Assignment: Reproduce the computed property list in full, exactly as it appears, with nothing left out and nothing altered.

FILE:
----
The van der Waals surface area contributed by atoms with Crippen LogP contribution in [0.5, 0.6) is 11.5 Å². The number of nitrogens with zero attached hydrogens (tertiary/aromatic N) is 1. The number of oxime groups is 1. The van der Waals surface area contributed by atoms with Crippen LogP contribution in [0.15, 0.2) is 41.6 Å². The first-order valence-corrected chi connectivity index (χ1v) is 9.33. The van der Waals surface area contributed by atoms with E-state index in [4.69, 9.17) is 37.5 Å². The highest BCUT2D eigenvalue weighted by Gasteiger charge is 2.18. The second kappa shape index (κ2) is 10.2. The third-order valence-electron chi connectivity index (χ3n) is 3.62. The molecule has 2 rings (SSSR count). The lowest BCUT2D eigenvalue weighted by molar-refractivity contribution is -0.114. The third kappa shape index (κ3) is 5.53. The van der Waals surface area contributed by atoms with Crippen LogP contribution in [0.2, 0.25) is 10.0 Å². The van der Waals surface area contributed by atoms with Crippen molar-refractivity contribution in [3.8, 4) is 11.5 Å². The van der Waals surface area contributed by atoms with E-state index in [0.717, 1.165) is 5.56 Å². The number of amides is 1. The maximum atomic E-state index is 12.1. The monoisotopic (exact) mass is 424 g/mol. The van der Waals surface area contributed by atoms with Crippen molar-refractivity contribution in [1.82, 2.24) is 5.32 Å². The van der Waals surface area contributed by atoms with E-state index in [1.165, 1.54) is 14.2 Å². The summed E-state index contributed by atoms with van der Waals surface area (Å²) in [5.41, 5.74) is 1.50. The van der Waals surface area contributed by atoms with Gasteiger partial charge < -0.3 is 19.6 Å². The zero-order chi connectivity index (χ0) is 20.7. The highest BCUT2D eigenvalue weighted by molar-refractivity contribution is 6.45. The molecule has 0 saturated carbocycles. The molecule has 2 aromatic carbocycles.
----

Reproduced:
The van der Waals surface area contributed by atoms with Crippen LogP contribution in [0.5, 0.6) is 11.5 Å². The number of nitrogens with zero attached hydrogens (tertiary/aromatic N) is 1. The number of oxime groups is 1. The van der Waals surface area contributed by atoms with Crippen LogP contribution in [0.15, 0.2) is 41.6 Å². The first-order valence-corrected chi connectivity index (χ1v) is 9.33. The van der Waals surface area contributed by atoms with E-state index in [4.69, 9.17) is 37.5 Å². The highest BCUT2D eigenvalue weighted by Gasteiger charge is 2.18. The second kappa shape index (κ2) is 10.2. The third-order valence-electron chi connectivity index (χ3n) is 3.62. The molecule has 2 rings (SSSR count). The lowest BCUT2D eigenvalue weighted by molar-refractivity contribution is -0.114. The third kappa shape index (κ3) is 5.53. The van der Waals surface area contributed by atoms with Crippen LogP contribution in [0.2, 0.25) is 10.0 Å². The van der Waals surface area contributed by atoms with Crippen molar-refractivity contribution in [3.8, 4) is 11.5 Å². The van der Waals surface area contributed by atoms with E-state index in [0.717, 1.165) is 5.56 Å². The number of amides is 1. The maximum atomic E-state index is 12.1. The monoisotopic (exact) mass is 424 g/mol. The van der Waals surface area contributed by atoms with Crippen molar-refractivity contribution in [1.82, 2.24) is 5.32 Å². The van der Waals surface area contributed by atoms with E-state index in [1.165, 1.54) is 14.2 Å². The summed E-state index contributed by atoms with van der Waals surface area (Å²) in [5.41, 5.74) is 1.50. The van der Waals surface area contributed by atoms with Gasteiger partial charge < -0.3 is 19.6 Å². The zero-order chi connectivity index (χ0) is 20.7. The highest BCUT2D eigenvalue weighted by molar-refractivity contribution is 6.45. The molecule has 0 saturated carbocycles. The molecule has 2 aromatic carbocycles.